How a routine or mechanical service impacts SMSF auditor independence
There has been much discussion surrounding the updated Independence Guide, published by the APESB and professional accounting bodies, concerning how a routine or mechanical service impacts SMSF auditor independence.
Mirroring the recent changes made to the APES 110 Code of Ethics released by the APESB in January 2020, the guidelines specifically encompass a new direction for independence that challenges SMSF auditors in every way.
The guidelines state that an auditor cannot audit an SMSF where the auditor, their staff or firm has prepared the financial statements unless it is a routine or mechanical service.
Within the SMSF industry, some believe that the concept of routine and mechanical is open to interpretation and that it throws up a new grey area for SMSF practitioners.
Nothing could be further from the truth.
The new guidelines align with APES 110 section 601.4 A1, which provides a thorough explanation about how the concept of “routine or mechanical” works.
Services that are routine or mechanical
Services provided by an SMSF firm that is “routine or mechanical” require little or no professional judgement by the accounting firm. Under this context, the financials could mostly be prepared by administration staff as all instructions come solely from the trustee.
Examples cited in APES 110 include the accounting firm:
- Posting transactions coded by the trustee to the general ledger
- Posting trustee-approved entries to the trial balance
- Preparing financial statements based on information in the trustee-approved trial balance
- Preparing related notes based on trustee-approved records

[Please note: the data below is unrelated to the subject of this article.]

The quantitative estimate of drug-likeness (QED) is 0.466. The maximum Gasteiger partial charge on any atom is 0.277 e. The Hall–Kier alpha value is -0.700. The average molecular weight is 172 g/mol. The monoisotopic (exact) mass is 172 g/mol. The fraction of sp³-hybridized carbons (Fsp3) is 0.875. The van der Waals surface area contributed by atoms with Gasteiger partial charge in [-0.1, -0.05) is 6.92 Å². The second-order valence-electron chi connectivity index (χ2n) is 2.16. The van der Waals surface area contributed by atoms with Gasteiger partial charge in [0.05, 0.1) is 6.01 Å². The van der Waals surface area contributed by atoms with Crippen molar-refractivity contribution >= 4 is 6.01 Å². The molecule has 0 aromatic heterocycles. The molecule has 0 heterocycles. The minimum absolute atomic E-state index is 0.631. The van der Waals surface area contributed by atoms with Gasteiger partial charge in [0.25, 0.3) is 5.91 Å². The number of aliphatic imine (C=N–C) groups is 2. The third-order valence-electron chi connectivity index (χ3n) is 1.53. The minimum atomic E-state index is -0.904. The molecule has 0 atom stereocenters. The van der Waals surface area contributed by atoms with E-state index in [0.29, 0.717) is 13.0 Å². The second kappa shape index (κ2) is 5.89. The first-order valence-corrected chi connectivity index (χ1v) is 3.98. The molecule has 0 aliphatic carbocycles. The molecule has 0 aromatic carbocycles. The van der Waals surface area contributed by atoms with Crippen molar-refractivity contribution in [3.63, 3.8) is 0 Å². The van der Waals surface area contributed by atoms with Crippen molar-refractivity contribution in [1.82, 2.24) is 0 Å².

It is evident from these examples that the trustee cannot simply “approve” everything after the fact, as they now squarely sit in the seat of decision-maker.
The new era of management responsibility
Another pitfall faced by SMSF firms is that they must not assume management responsibility for an audit client. The guidelines show how the firm can avoid this issue — the firm must be satisfied the trustee makes all judgements and decisions that are the proper responsibility of management.
Most importantly, the firm must demonstrate and document that the trustee has the suitable skills, knowledge and experience to remain responsible for their decisions. The trustee is also required to oversee the service and understand the objectives, nature and results of the firm’s services.
Practically, an accounting firm can no longer provide administrative or operational advice to trustees such as offering tax minimisation strategie, advising when to commence a pension and the required amount to meet the minimum or how much to contribute so as not to exceed the contributions caps.
Even the most steadfast SMSF firm must now concede that it is time to outsource the in-house SMSF audit.
What about recurring transactions
One may argue that a recurring transaction is routine or mechanical by nature, but let’s remember that it is the trustee who must initially approve the appropriate account classification.
By way of example, SGC monies coming into a fund’s bank account through SuperStream can be pre-approved and coded as a contribution by the SMSF trustee, but that represents only 12 transactions out of potentially hundreds throughout the year.
All other withdrawals and deposits have to be approved by the client, with the accounting firm keeping a record of the approval process for every single transaction.
What is considered routine or mechanical?